I’m So Glad I Gave Up Breastfeeding

When I had my fourth, and probably last, child, I decided that I would feed him from the breast and breast alone. I assumed it would be easy. I have 7-year-old twins, and even though it was incredibly challenging to nurse them both at the same time, I'd successfully breastfed them a few years before. So I figured it would be easy to nurse one tiny little baby this time around. But I was wrong. Breastfeeding my son turned out to be one of the most frustrating times of my life, and I was so glad when I finally decided to stop.

When my son Kai was first born, I had no problems whatsoever breastfeeding him. Right after my c-section, he easily latched on in the recovery room. I was thrilled. While in the hospital, however, things got challenging. It was difficult trying to prop him up on a pillow while recovering from major surgery, and my milk hadn't yet come in. The nurses reassured me that my milk would come in any day and to keep giving him the breast, because at least he was getting colostrum. But he was crying so much, and I was suffering from so much pain and lack of sleep, that on the last day at the hospital, I caved and gave him a bottle of formula.

The nurses told me that if I started giving my son formula, that's all he'd want, which made me feel terrible about my decision. Still, I was determined to keep breastfeeding.

Courtesy of Angie Grace

Once we got home, feeding Kai was a little easier. I was able to get comfortable in my king-sized bed and lie him next to me, so when he was ready to feed again, he was right there. There were nights when he’d fall asleep on the breastfeeding pillow and I would start to doze off myself.

Then my milk came in, and everything changed. I was so engorged that I was in excruciating pain, and I couldn't express any milk. I tried warm compresses, showering, and using my breast pump. I'd feed Kai for however long he wanted to feed, then take him off and try to pump. But I had so much trouble expressing that he would fall asleep halfway through a feeding, only to wake up crying sometime later, as if he’d had nothing at all.

"I breastfed twins," I kept thinking to myself. "Why can't I breastfeed this one baby?"

I was tired, sore, and sad. I didn't understand why, if I had so much milk to the point that I was engorged, I couldn't express any milk, even though I was pumping constantly. "I breastfed twins," I kept thinking to myself. "Why can't I breastfeed this one baby?"

Then the pain of engorgement turned into nipple pain. My nipples started to crack and bleed from the endless feeding and pumping. I tried coconut oil, which helped a little bit, but if I put on too much on, my nipples would get too soft and Kai had trouble latching on. It was a catch-22. I using nipple shields, but after a while, he got frustrated with those and they would slip, spilling whatever milk was trapped inside. So instead of letting him cry and cry from not being able to get enough milk, I started making him bottles. First, I would give him whatever I pumped out, but at times that wasn’t enough. I'd put him on the breast, only for him to cry, then I'd give him a bottle of formula.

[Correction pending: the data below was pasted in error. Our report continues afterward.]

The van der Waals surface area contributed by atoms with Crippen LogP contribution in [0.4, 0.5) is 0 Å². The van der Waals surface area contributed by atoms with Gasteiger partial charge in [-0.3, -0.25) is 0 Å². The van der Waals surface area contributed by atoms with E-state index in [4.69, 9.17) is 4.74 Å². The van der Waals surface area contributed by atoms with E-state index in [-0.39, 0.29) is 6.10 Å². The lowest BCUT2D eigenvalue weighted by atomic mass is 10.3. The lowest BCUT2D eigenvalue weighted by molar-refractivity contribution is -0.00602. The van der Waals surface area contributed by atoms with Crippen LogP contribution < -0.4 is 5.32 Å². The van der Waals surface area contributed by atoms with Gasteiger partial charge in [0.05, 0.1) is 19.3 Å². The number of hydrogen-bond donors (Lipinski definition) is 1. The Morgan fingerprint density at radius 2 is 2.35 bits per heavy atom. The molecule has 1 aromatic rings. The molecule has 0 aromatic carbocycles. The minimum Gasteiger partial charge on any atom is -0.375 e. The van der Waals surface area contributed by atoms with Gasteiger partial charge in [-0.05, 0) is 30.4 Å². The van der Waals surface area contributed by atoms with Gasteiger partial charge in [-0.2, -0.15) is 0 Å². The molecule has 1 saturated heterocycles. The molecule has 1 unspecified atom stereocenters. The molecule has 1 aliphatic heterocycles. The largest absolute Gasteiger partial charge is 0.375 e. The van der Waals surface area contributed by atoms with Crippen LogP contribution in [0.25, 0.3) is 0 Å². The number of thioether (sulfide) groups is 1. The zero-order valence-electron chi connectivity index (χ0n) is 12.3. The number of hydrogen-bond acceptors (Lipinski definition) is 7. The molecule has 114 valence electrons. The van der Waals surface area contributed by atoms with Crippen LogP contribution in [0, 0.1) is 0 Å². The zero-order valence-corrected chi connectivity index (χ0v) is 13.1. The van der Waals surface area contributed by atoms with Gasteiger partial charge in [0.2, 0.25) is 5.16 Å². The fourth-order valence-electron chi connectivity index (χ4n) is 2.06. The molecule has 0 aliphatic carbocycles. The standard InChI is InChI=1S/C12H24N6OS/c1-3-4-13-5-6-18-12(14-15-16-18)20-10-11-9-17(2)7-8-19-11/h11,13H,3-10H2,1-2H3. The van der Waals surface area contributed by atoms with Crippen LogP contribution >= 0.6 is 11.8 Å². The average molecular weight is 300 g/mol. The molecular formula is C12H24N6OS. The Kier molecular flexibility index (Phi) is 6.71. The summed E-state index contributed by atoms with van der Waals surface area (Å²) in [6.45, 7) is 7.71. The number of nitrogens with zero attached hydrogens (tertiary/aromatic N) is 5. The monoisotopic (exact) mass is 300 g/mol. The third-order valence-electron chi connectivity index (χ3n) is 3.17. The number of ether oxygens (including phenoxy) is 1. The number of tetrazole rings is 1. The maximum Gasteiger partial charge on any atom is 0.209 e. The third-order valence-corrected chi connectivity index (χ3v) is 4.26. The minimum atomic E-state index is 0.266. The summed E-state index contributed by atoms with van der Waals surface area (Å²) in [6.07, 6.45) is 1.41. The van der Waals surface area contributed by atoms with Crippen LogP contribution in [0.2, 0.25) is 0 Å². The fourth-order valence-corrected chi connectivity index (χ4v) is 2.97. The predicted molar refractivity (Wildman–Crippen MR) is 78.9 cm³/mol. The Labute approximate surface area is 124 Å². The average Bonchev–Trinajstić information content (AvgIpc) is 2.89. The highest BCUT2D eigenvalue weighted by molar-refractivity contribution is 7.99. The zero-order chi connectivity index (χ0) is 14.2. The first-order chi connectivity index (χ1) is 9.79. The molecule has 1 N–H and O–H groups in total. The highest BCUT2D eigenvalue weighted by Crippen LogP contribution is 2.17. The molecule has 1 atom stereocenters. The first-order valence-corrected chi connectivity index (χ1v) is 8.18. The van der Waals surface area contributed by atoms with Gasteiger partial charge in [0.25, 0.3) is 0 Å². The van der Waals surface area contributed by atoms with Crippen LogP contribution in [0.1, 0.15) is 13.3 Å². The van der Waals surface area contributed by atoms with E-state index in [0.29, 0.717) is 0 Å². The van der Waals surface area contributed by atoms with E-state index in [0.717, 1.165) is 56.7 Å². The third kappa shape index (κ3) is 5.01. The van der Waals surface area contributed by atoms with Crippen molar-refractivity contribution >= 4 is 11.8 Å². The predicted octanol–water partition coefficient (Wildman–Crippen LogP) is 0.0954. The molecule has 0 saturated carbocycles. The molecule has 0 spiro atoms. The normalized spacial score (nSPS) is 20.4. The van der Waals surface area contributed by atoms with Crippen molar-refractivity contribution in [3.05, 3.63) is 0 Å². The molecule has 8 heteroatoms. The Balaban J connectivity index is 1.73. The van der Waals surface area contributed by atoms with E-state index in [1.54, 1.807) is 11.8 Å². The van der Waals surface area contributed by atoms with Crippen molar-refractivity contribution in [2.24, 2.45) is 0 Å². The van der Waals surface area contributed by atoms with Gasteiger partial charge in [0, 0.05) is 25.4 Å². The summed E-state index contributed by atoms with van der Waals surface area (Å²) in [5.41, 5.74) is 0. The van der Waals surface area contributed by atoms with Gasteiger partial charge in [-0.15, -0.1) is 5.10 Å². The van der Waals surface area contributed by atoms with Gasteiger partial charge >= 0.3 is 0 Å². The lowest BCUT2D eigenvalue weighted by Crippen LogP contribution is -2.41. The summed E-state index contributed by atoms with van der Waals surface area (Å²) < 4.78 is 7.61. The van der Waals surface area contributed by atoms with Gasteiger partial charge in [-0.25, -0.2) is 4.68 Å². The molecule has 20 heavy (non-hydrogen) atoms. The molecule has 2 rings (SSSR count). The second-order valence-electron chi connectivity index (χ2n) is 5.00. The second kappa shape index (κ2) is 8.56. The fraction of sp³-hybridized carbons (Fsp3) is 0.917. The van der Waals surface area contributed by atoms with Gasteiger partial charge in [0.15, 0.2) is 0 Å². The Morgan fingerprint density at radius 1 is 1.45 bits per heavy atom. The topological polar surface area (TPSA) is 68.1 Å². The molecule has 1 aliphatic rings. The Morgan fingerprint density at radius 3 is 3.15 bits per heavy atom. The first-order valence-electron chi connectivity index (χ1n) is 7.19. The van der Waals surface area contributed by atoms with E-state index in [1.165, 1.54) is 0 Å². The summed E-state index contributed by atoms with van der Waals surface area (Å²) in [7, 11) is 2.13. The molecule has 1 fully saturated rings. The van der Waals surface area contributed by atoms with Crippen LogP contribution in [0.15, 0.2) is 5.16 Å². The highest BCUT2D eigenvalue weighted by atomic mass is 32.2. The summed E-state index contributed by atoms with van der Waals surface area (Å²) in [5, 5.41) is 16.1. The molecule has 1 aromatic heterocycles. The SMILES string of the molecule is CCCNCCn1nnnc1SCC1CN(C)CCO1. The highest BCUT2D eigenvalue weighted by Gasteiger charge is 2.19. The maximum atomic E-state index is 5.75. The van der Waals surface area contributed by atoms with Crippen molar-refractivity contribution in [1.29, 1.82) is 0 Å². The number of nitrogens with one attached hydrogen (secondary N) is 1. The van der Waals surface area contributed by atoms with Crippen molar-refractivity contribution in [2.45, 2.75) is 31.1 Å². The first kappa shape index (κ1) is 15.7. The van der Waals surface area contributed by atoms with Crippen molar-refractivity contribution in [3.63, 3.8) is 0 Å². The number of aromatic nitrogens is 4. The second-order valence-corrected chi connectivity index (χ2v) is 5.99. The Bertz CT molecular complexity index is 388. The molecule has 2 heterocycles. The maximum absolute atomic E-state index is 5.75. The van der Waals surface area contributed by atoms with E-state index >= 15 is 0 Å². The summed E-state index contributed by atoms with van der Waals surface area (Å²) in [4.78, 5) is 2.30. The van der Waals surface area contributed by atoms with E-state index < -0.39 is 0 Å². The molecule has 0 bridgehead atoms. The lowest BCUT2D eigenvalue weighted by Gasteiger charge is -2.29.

My friend, who’d successfully breastfed her children, tried to encourage me to keep breastfeeding, but she was understanding and sympathetic to my struggles. Another close friend of mine had only given her children formula and told me not to feel bad if I had to give Kai formula. I decided to do a mixture of both. I would put him on the breast some of the time, and then just supplement with formula.

Courtesy of Angie Grace

As anyone who has breastfed knows, breasts produce through supply and demand: the more you feed, the more you produce. Because I wasn’t giving Kai the breast around the clock, I wasn’t producing enough, and my breast pump was not getting out as much as he would during a feeding.

Ultimately, I realized that I couldn't let my decision to stop breastfeeding be influenced by other people. I needed to make this decision based on what was best for my baby and for myself.

I started to think this was all an exercise in futility, and I came close to giving up. But I was afraid of what people would say about me giving up breastfeeding so soon. I'd heard about women being shamed on social media for mentioning that they no longer breastfed, or that they never tried it to begin with. I was ashamed of my inability to successfully breastfeed and terrified of what other moms would think of me. But ultimately, I realized that I couldn't let my decision to stop breastfeeding be influenced by other people. I needed to make this decision based on what was best for my baby and for myself.

After discussing it with my husband, I decided to start exclusively formula-feeding him when he was about 2 months old. I did not go into the decision lightly. He was 2 months old. My husband reassured me when I cried and told him I felt as if I was failing our baby, and he told me that Kai would be OK either way. If Kai wasn't getting fed enough, I had to do what was best for him and best for my own mental health.

Courtesy of Angie Grace

After a while, my nipples healed. My husband was able to take over some of the feedings, and I was happy and well-rested. I was even able to help my older daughters with their homework because I wasn’t exhausted all the time. Kai is now 3 months old and sleeping through the night.

Honestly, I really wish I could have continued to breastfeed my son, because those first few weeks of breastfeeding weren’t all bad. There were times when he looked up at me and held my fingers while I was feeding him that absolutely broke my heart, and I was proud of being able to feed him from my breast. But after all I went through, I’m glad I stopped. I would never suggest to another woman if she should breastfeed or not. I believe we all need to do what is right for us.